Found (#002): Team Rwanda
Sometimes it takes an act of misfortune to find someplace meaningful…
On week 5 of our Trans-Uganda expedition, my front hub developed a periodic ‘tink’ sound. Over the next few days, as we continued along a string of particularly rough tracks, the foreboding death clank became progressively worse. During the hearty dirt road climb and descent that took us to the highest altitude of the Trans-Uganda route, nearly every pedal stroke was accompanied by an undeniable clank and crunch. It was so bad that I feared the hub would seize or implode. We were at 8400 feet in Bwindi Impenetrable National Park with no bike shop to be found and no ride to hitch, so we pitched a tent for the night just outside the park’s border. We’d continue in the morning, hell or high water. Perhaps, if it did seize, I could buy someone’s Chinese wheel and road tire combination, rely on only a back brake, and ride a Frankenbike to the finish line.
Shortly before dusk, a van pulled into the small community run campground where we stayed. There were three relatively modern mountain bikes stuffed in the back, an extremely rare sight in Uganda. After chatting up the driver, I discovered the group was with the Kampala Cycling Club, a chance encounter indeed. We talked about our route and my mechanical woes. Unfortunately he had only bad news. There were zero modern bike shops that could make the necessary repairs in Uganda, much less source a 6-bolt disc hub for a wheel relace. The best, albeit a long-shot possibility, was in Musanze, Rwanda.
Fortunately we were only a two day, mostly downhill tarmac ride from Musanze. Musanze, aka Ruhengeri, is the home of the Rwanda Rising Cycling Center and Team Rwanda. This may ring a bell for some folks. The team’s story was made semi-famous by the film, “Rising From The Ashes”, a feature length documentary about two worlds colliding when cycling legend Jonathan “Jock” Boyer moved to Rwanda, to help a group of struggling genocide survivors pursue their dream of a national team.
So I emailed Jock to explain our situation. He wouldn’t make any guarantees, just that they would take a look and do their best. We’d have to wait for their chief mechanic to return from the States, where he had traveled to pick up an order of bike parts. That statement alone should shed light on just how bad, or nearly impossible, it is to receive packages in this part of Africa.
By the time we’d made it to Musanze, the hub sounded like someone was playing speed metal with pencil drums on a frying pan. We waited a couple of days for the mechanic to arrive. Unfortunately, the hub proved irreparable. But thankfully, Jamie and Issa were kind enough to provide a working 6-bolt disc hub from one of their old mountain bikes. Issa replaced the wheel, and our trip was saved!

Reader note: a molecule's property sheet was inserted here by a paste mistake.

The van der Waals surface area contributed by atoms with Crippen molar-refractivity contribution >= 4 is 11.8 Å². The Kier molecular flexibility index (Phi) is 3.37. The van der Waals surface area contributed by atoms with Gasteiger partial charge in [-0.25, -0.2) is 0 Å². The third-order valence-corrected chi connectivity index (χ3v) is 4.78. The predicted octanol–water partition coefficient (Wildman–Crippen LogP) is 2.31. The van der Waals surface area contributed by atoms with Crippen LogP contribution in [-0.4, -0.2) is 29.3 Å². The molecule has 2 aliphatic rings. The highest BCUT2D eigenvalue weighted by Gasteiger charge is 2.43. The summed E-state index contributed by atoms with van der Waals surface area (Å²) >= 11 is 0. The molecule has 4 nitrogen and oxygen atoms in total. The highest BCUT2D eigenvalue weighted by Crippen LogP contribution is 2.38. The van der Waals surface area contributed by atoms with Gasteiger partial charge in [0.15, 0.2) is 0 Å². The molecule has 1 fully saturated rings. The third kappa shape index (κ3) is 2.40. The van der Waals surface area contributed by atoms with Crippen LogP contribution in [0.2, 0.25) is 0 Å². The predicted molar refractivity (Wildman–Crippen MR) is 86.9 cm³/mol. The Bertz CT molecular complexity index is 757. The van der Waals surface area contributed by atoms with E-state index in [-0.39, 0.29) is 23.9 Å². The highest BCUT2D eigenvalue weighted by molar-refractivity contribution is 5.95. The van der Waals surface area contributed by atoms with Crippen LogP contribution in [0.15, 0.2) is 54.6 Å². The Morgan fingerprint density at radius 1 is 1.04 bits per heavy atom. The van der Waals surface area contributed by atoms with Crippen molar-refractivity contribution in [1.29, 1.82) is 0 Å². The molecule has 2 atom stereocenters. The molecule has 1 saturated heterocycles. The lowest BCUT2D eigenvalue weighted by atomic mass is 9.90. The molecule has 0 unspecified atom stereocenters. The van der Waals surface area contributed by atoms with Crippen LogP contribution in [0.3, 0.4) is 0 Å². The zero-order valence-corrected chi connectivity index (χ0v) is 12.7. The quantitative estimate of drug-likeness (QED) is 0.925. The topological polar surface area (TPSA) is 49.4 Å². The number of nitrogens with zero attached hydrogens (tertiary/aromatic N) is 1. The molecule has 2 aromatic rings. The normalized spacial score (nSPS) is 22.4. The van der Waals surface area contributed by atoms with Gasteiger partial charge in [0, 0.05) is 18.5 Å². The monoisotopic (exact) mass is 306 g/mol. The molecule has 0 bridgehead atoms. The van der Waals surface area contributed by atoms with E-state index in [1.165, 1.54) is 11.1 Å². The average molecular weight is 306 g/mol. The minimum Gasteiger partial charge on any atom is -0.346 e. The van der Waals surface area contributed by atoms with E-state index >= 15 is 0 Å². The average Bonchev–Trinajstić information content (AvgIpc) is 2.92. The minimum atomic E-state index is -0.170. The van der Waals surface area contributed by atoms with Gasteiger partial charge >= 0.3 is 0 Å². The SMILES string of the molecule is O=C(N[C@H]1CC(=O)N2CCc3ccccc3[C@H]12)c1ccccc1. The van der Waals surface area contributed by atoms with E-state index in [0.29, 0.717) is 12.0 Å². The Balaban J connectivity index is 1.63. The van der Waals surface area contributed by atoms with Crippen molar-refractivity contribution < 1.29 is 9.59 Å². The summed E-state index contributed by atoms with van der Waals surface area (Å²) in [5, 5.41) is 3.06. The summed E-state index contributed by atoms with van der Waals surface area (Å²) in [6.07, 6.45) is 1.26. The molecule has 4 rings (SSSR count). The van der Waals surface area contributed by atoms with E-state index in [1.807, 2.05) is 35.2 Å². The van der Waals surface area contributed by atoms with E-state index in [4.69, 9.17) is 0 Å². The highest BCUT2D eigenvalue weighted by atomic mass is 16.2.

During this whole process, we had the good fortune of meeting some great people, learning more about the team, and spending time at a facility that boasts a particularly inspiring backstory. For those who haven’t seen the film, it’s one that should be shared. In 1994, a mass genocide gutted and all but destroyed Rwanda. Shortly after, Jonathan ‘Jock’ Boyer – the first American to participate in the Tour de France – moved to the country, with the desire to help build a national cycling team. Team Rwanda became “official” in 2007, and has been growing ever since. Such has been its success that it’s now a force of professional cyclists who race competitively, and win, on the international stage.
In addition to providing a dream for young Rwandan riders, the team has also transformed cycling into arguably the most popular ‘spectator’ sport in Rwanda, even if most of its fans can only follow the team’s endeavors via radio broadcasts. In the process, the members of Team Rwanda have also become accidental goodwill ambassadors for their country, and their inspiring story an example for other countries to follow.
Click here to learn more about Team Rwanda and Rising From The Ashes Cycling Center. The team and cycling center are supported through sponsorship and private donations; if you’d like to get involved, click here, or to make a donation, click here.
In our series ‘Found’, we report on cultural, architectural, and historical discoveries made possible via slow, methodical movement through off-the-beaten-path corners of the world. If you’ve come across something you’d like to share, and have strong imagery to support it, please drop us a line.
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